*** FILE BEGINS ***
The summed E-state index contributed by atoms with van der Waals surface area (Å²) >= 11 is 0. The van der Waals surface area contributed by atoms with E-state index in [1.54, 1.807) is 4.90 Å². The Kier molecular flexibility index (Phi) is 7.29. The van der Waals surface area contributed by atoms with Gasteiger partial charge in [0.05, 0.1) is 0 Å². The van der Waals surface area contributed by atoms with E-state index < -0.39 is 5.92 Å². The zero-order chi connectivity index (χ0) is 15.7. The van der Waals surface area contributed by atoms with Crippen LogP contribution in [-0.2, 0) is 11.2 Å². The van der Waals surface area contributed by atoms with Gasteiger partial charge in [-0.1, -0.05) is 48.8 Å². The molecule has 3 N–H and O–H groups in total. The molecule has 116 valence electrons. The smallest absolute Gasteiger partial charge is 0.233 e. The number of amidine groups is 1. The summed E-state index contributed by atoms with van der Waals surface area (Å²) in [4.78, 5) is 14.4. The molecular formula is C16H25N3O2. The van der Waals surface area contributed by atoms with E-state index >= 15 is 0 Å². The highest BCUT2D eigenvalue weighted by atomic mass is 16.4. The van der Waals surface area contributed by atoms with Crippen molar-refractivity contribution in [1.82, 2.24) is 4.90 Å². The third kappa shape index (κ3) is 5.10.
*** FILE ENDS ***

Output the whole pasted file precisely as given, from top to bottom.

The summed E-state index contributed by atoms with van der Waals surface area (Å²) >= 11 is 0. The van der Waals surface area contributed by atoms with E-state index in [1.54, 1.807) is 4.90 Å². The Kier molecular flexibility index (Phi) is 7.29. The van der Waals surface area contributed by atoms with Gasteiger partial charge in [0.05, 0.1) is 0 Å². The van der Waals surface area contributed by atoms with E-state index < -0.39 is 5.92 Å². The zero-order chi connectivity index (χ0) is 15.7. The van der Waals surface area contributed by atoms with Crippen LogP contribution in [-0.2, 0) is 11.2 Å². The van der Waals surface area contributed by atoms with Gasteiger partial charge in [-0.1, -0.05) is 48.8 Å². The molecule has 3 N–H and O–H groups in total. The molecule has 116 valence electrons. The smallest absolute Gasteiger partial charge is 0.233 e. The number of amidine groups is 1. The summed E-state index contributed by atoms with van der Waals surface area (Å²) in [4.78, 5) is 14.4. The molecular formula is C16H25N3O2. The van der Waals surface area contributed by atoms with E-state index >= 15 is 0 Å². The highest BCUT2D eigenvalue weighted by atomic mass is 16.4. The van der Waals surface area contributed by atoms with Crippen molar-refractivity contribution in [1.82, 2.24) is 4.90 Å². The third kappa shape index (κ3) is 5.10.